It’s currently a pretty special time in Toronto for sports radio. The Maple Leafs have the best record in the NHL and the NBA season is underway, with, quite possibly, the biggest superstar the Raptors have had since Vince Carter. Stations such as Sportsnet 590 The Fan are sure to enjoy the payoff, as the excitement in the city will more than likely reflect the ratings for the next several months.
This is a dream situation for Dave Cadeau, the program director for 590 The Fan. The man who once held a psychology degree out of college, knows the importance of capturing the excitement of the fans over the airwaves on a daily basis. Both the Maple Leafs and Raptors have a realistic chance to be in a Finals series, come seasons end, which would surely turn the city of Toronto into a frenzy come next June.
Though the expectations are high for both teams, there seems to be a different level of connect from the fans between the two teams. For instance, hockey is always going to be the biggest sport in Toronto. That means the Maple Leafs are more likely to receive the greater amount of coverage. But on its roster, the Leafs have two players who were born in Toronto, five others who grew up in Ontario, and several others scattered throughout Canada.
There’s also a familiarity and appreciation for the players, seeing as the fans probably knew the names of most of the players, way before they donned a Maple Leafs sweater for the first time. That includes a player such as John Tavares, who signed a 7-year $77 million deal in the offseason. The former No. 1 overall selection in the 2009 NHL draft is now playing for the team he grew up cheering for. The fans loved him before he ever stepped foot on the ice. And most importantly, he loves them back.
The Raptors on the other hand, have just one Canadian born player. Their big offseason acquisition also provided the opposite feel of Tavares coming home to join the Leafs. Kawhi Leonard has previously expressed his desire to play in Los Angeles. When Leonard was, instead, shipped to Toronto, the frustration on his face and in his voice was clearly visible.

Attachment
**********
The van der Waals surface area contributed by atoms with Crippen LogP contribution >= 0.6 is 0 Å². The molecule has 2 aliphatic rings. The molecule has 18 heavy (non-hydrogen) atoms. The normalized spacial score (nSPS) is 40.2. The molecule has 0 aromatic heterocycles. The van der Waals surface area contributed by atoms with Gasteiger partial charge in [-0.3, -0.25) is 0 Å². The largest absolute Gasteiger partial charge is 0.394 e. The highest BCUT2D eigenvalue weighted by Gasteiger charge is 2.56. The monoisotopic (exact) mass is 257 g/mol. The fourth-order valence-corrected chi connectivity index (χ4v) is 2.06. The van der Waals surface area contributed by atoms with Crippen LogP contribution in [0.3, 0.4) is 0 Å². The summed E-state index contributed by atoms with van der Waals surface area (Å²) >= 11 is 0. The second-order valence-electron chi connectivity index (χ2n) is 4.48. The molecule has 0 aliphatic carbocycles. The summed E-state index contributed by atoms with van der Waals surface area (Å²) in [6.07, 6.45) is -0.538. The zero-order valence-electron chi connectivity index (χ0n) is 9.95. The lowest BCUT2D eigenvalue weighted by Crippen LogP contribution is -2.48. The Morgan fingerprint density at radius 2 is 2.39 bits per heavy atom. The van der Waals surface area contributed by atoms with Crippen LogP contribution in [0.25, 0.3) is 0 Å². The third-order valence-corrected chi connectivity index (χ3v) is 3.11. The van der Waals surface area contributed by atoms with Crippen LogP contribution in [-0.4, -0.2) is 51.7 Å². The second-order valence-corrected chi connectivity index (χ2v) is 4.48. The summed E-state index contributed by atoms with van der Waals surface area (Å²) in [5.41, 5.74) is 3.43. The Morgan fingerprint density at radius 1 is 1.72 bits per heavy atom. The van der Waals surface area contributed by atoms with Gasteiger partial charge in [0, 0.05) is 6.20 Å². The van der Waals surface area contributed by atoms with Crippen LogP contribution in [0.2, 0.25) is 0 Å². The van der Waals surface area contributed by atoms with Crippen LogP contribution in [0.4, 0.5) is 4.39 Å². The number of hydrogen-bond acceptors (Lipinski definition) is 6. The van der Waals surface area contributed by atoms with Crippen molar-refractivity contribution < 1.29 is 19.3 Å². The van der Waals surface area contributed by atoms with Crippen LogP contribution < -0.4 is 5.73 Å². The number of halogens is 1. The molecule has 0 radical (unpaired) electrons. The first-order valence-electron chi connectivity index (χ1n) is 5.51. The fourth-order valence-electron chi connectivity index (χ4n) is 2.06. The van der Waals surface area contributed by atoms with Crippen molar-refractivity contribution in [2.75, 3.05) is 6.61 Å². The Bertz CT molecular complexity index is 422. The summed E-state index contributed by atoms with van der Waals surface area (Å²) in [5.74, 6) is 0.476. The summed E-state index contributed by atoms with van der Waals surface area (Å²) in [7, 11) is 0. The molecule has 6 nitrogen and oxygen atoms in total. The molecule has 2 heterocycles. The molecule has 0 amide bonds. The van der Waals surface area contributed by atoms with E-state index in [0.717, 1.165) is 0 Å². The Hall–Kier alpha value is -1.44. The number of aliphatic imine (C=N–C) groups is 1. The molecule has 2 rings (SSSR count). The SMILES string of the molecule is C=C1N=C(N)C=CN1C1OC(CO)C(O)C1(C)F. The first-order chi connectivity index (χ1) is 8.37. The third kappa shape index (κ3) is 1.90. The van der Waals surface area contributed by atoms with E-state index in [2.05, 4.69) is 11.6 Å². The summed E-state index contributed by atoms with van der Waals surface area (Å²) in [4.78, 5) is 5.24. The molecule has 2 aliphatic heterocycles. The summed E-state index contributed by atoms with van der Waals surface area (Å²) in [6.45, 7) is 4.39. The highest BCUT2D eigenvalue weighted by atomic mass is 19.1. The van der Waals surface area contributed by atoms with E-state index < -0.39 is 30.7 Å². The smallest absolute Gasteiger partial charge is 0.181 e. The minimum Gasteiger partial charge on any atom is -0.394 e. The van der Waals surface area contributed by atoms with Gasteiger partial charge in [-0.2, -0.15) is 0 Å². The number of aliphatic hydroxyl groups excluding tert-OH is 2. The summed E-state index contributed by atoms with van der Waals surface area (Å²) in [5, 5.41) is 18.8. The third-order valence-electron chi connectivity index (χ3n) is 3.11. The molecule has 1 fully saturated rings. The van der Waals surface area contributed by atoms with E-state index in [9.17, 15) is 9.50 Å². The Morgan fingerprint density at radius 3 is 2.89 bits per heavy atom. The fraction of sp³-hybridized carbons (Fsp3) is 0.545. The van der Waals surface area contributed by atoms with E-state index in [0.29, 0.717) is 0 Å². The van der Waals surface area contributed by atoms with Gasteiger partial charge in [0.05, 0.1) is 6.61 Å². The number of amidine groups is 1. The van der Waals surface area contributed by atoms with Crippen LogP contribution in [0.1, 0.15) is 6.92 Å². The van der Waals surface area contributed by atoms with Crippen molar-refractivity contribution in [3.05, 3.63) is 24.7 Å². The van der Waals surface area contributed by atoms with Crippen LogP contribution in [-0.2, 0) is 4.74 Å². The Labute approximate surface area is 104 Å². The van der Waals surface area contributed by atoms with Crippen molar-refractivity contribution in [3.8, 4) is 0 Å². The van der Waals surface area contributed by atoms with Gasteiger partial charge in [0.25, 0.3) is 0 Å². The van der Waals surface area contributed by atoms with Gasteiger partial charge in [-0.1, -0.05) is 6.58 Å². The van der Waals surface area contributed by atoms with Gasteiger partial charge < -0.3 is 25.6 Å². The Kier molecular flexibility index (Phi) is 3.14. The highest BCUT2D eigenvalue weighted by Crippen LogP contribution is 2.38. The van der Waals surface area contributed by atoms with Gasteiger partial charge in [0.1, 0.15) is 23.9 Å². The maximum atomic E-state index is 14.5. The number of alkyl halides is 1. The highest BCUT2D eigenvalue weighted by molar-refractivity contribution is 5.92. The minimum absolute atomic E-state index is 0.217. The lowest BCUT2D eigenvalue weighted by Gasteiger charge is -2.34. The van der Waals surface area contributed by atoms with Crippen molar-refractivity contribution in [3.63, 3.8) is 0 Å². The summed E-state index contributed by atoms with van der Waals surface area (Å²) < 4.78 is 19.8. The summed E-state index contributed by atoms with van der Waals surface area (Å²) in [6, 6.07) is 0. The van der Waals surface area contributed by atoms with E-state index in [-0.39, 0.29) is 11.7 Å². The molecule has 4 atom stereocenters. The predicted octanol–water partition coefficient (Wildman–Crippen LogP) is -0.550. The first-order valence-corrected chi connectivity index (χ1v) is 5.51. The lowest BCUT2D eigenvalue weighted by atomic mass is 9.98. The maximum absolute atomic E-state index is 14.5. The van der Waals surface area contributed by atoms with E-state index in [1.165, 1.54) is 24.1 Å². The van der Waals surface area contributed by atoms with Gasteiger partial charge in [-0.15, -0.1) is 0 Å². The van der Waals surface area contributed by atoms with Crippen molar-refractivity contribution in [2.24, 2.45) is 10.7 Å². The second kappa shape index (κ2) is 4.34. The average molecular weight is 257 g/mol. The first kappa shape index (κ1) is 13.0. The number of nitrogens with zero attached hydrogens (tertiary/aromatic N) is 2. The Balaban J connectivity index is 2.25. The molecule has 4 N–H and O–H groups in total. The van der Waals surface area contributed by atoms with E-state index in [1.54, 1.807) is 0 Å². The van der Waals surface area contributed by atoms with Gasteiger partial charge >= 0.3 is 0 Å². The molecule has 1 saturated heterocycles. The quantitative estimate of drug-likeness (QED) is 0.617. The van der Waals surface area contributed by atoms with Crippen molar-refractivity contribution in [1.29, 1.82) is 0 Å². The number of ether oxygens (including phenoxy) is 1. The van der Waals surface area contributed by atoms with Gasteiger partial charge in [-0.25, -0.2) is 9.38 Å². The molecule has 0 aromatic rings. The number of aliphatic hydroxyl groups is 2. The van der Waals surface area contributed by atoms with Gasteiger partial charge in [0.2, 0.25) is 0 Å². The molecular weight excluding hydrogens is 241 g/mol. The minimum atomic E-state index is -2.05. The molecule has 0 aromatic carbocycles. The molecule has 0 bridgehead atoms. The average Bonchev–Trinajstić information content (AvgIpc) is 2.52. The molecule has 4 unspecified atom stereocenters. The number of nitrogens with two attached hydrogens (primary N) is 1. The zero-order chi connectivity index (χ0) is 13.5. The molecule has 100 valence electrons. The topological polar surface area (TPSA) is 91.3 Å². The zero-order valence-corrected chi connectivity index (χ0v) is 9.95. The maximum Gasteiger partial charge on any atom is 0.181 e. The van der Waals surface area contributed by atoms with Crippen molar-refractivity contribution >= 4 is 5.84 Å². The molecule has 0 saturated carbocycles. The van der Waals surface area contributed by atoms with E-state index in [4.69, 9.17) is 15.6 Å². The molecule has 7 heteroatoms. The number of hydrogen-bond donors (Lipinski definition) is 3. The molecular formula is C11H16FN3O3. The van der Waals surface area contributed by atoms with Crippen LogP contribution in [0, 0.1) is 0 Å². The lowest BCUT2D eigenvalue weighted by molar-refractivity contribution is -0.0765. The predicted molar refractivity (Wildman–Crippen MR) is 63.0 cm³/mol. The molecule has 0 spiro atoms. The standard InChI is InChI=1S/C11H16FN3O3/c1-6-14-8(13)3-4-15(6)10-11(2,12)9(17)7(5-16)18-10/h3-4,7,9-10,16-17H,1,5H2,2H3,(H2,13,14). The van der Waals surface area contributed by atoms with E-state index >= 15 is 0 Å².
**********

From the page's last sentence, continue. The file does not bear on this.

So, on one hand, the Maple Leafs and Raptors did their due diligence to land big offseason pieces. However, one seems to have always wanted to be here, and the other seems to be counting the days until the end of the regular season. It’s an odd situation, but one that all Toronto sports fans will likely have a strong opinion on.
Cadeau knows the landscape of Toronto and what works in sports radio. His station at 590 The Fan could probably survive and still have high ratings if they dedicated every single minute to covering the Maple Leafs, but there’s still a draw in the city for the Raptors and the NBA. Especially considering the franchise has enjoyed recent success and has built, quite possibly, the best roster it’s ever had. Sometimes, there can be so many big stories happening in a city that it’s tough to balance them out and give each their due diligence.
Cadeau highlights just what works in Toronto sports radio, as well as balancing two athletes with two totally different mentalities.
TM: Just how much more popular are the Maple Leafs compared to the others sports teams in town (Raptors, Blue Jays, etc.)?
DC: I would say that it’s all about hockey and baseball in Toronto, and basketball. When it comes to football, I think the NFL is bigger than the Argonauts.
The Argonauts are definitely a legacy sport and they have a long tradition with a fan base, but it’s a very competitive market. If you look it, the last two championships that have been won in the city are by the Argonauts and Toronto FC. In the seasons that have followed, they haven’t been major players on the sports landscape radar. In part, because their performance in the following season hasn’t been tremendous.